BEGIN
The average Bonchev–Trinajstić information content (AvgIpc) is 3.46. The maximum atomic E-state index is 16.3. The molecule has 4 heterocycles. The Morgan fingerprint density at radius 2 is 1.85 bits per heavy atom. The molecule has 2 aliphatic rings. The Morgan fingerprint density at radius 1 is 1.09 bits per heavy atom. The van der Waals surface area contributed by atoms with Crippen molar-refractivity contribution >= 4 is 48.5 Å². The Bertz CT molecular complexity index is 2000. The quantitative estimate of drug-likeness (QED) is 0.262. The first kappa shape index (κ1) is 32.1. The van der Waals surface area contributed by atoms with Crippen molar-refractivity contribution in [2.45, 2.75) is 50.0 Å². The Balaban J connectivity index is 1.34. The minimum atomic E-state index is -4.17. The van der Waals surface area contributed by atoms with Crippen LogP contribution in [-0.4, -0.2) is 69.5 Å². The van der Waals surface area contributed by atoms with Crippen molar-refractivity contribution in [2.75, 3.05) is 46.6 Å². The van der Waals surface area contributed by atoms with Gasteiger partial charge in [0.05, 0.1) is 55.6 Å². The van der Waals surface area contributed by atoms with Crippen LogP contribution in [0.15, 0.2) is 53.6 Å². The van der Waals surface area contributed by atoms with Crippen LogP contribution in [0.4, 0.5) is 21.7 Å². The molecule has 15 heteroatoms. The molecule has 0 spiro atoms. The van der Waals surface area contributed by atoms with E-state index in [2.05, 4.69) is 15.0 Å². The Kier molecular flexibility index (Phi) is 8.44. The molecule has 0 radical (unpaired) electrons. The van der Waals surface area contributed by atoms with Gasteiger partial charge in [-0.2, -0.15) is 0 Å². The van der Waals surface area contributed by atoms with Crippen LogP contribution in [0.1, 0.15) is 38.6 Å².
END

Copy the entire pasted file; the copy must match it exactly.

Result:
The average Bonchev–Trinajstić information content (AvgIpc) is 3.46. The maximum atomic E-state index is 16.3. The molecule has 4 heterocycles. The Morgan fingerprint density at radius 2 is 1.85 bits per heavy atom. The molecule has 2 aliphatic rings. The Morgan fingerprint density at radius 1 is 1.09 bits per heavy atom. The van der Waals surface area contributed by atoms with Crippen molar-refractivity contribution >= 4 is 48.5 Å². The Bertz CT molecular complexity index is 2000. The quantitative estimate of drug-likeness (QED) is 0.262. The first kappa shape index (κ1) is 32.1. The van der Waals surface area contributed by atoms with Crippen molar-refractivity contribution in [2.45, 2.75) is 50.0 Å². The Balaban J connectivity index is 1.34. The minimum atomic E-state index is -4.17. The van der Waals surface area contributed by atoms with Crippen LogP contribution in [-0.4, -0.2) is 69.5 Å². The van der Waals surface area contributed by atoms with Crippen molar-refractivity contribution in [2.75, 3.05) is 46.6 Å². The van der Waals surface area contributed by atoms with Gasteiger partial charge in [0.05, 0.1) is 55.6 Å². The van der Waals surface area contributed by atoms with Crippen LogP contribution in [0.15, 0.2) is 53.6 Å². The van der Waals surface area contributed by atoms with Crippen LogP contribution in [0.4, 0.5) is 21.7 Å². The molecule has 15 heteroatoms. The molecule has 0 spiro atoms. The van der Waals surface area contributed by atoms with E-state index in [2.05, 4.69) is 15.0 Å². The Kier molecular flexibility index (Phi) is 8.44. The molecule has 0 radical (unpaired) electrons. The van der Waals surface area contributed by atoms with Gasteiger partial charge in [-0.2, -0.15) is 0 Å². The van der Waals surface area contributed by atoms with Crippen LogP contribution in [0.1, 0.15) is 38.6 Å².